Our first proper look at the RTX 4080 Founders Edition model complete with pricing and availability (Image Credit: Nvidia)

RTX 4000 series price

We now know the officially confirmed prices for the announced RTX 4000 lineup. The most expensive of the two GPUs is the TX 4090 which will carry an MSRP of $1,599. In line with market expectations, this is a full $100 more expensive than the launch price of its Ampere equivalent.

It was the same story with the base (12GB) model which was planned to release at $799 – before Nvidia unlaunched the RTX 4080 12GB altogether.

Interestingly, there will also be a 16GB variant of the RTX 4080, effectively a Ti variant in all but name, that will sell for $1,199 which rate remains frozen at the sticker price of the previously released RTX 3080 Ti from last year. This would explain why the high-end Ampere cards have been experiencing such severe price drops throughout the latter months of 2022 in the wake of the announcement.

Although unconfirmed, we can use what’s been stated by Nvidia to infer the potential price point of an upcoming RTX 4070. Judging by the fact that two out of three Ada cards have seen a $100 increase, it’s likely that the mid-range mainstream Ada video card could release at $599. A price increase was expected, and heavily rumored, so this could be accurate for the rest, too.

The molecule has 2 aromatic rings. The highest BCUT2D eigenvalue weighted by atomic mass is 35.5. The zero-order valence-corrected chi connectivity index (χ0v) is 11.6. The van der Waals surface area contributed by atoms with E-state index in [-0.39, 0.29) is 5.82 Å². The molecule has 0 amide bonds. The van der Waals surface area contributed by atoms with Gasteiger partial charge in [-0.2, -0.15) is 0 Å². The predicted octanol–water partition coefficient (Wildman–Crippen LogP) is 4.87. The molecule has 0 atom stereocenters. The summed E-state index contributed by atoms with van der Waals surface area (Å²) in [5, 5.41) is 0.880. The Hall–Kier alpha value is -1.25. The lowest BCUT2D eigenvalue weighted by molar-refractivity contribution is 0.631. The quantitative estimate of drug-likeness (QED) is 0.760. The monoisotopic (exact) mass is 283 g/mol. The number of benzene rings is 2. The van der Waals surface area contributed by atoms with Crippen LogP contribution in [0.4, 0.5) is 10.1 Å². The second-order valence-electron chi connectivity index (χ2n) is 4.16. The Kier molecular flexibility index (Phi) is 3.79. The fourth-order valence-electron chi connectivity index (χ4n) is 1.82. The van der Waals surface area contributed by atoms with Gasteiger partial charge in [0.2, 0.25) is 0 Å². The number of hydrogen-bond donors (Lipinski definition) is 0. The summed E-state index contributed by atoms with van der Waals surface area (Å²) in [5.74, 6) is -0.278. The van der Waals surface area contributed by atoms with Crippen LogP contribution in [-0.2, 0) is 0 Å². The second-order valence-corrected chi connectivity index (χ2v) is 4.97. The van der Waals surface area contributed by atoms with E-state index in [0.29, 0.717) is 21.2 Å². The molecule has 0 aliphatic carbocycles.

We’ll be bringing you everything you need to know about where to buy RTX 4090 and where to buy RTX 4080 closer to the release date. However, we recommend keeping a close eye on the partner organizations, as pre-orders should start going live sooner rather than later. Companies, such as Gigabyte Aorus and PNY have already announced their respective versions.

RTX 4000 series - Ada chip
Our first official look at Nvidia’s Ada Lovelace architecture, which boasts significant performance increases (Image Credit: Nvidia)

Confirmed RTX 4000 series specs

Nvidia has now officially confirmed several previously rumored specs for Ada graphics cards. The most pressing of which being just how powerful the new architecture, and Ada itself, will be. We’ll keep things fast and light with the highlights here: